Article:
Sunday, December 22, 2013

Haidt, Gilligan, Karma and Schadenfreude

To continue with my criticisms of Jonathan Haidt, he argues that conservatives who would let the uninsured die are not lacking in morality, but basing their morality on karma rather than harm avoidance.  The uninsured have behaved irresponsibly in not getting health insurance and should suffer the consequences.  For government to come to their rescue is evil because it subverts the laws of karma.  Elsewhere, Haidt has expressed some misgivings about karma-based morality, not because it lacks compassion but because -- well, I am not clear why, but I suspect because he considers it factually inaccurate.  It simply is not true that everyone gets what they deserve and deserves what they get, and a morality based on factual inaccuracy tends to lead in bad directions.

To explain my problem with a karma-based morality, I am going to start on a rather remote and unrelated subject -- Carol Gilligan's book, In a Different Voice (which I admit to not having read).  Gilligan was challenging the common psychological view of the day that women were trapped in an immature, care-based system of values that men outgrew in adopting a more mature and superior justice-based system.  Her goal was to argue for the superiority, or at least the equality, of a feminine care-based system.  Her methodology, on the other hand, was dubious.  It consisted (as I understand it) of reading interviews with a 9-year-old boy and a 9-year-old girl about their morality and values and analyzing them to see how the boy was expressing an ethic of justice and the girl and ethic of care that was just as good, if not better.  There are some obvious flaws here.  One boy and one girl are hardly a large enough to offer any sort of statistical validity.  Does anyone seriously believe that all males will give the same answers (at least in substance, if not word-for-word) as Jason and all females the same answers as Amy?  And their answers are often fairly subtle and nuanced, requiring a good deal of parsing to come up with the simple dichotomy in ethics that Gilligan claims to find.  A better interpretation might be that an ethic of justice and an ethic of care are not simple dichotomies, but alternative approaches that people might apply in different situations, or even blend.  (And, of course, Haidt would say that offering only these two ethics shows liberal bias by leaving out the "binding foundations" of loyalty, authority, and purity).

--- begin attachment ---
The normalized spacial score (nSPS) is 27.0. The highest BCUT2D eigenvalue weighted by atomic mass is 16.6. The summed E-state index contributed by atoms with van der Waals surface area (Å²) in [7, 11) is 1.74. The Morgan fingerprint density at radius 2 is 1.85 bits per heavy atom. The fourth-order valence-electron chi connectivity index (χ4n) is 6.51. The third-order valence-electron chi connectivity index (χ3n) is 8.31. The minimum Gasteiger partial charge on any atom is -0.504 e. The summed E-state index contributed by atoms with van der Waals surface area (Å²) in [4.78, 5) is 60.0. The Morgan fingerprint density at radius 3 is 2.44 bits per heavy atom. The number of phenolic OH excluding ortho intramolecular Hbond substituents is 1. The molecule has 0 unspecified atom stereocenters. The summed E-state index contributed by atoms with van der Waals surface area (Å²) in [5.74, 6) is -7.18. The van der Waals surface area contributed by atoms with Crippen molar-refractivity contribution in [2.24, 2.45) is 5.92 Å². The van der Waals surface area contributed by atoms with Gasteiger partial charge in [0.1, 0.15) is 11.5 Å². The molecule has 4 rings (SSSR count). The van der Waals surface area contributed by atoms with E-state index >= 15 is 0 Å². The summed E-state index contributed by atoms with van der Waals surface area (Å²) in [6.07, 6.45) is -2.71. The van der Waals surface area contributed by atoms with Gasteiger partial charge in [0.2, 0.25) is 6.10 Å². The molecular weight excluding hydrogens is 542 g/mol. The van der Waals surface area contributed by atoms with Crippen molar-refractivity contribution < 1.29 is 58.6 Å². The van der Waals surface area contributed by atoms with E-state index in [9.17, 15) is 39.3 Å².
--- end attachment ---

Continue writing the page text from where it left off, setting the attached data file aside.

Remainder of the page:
When challenged on this, Gilligan said that her goal was not to offer actual evidence that this dichotomy existed, but to vindicate the ethic of care as just as good as the ethic of justice.  The best example I know that offers actual, statistically valid evidence of such a dichotomy, I recommend this study.  In the study, 16 men and 16 women, with their brains wired to an MRI saw a fair player receive a painful electric shock and a cheater receive such a shock.  In both men and women, the compassion and empathy sections responded to seeing a fair player in pain.  When a cheat received pain, the compassion sections of women's brains still responded, but in men, the pleasure centers lit up.  Now that is real evidence of the difference between an ethic of care and an ethic of justice.  It is typically reported from a somewhat female viewpoint -- men show schadenfreude; women don't.  But a more male alternative is certainly possible -- women are just to soft to inflict punishment when it is needed.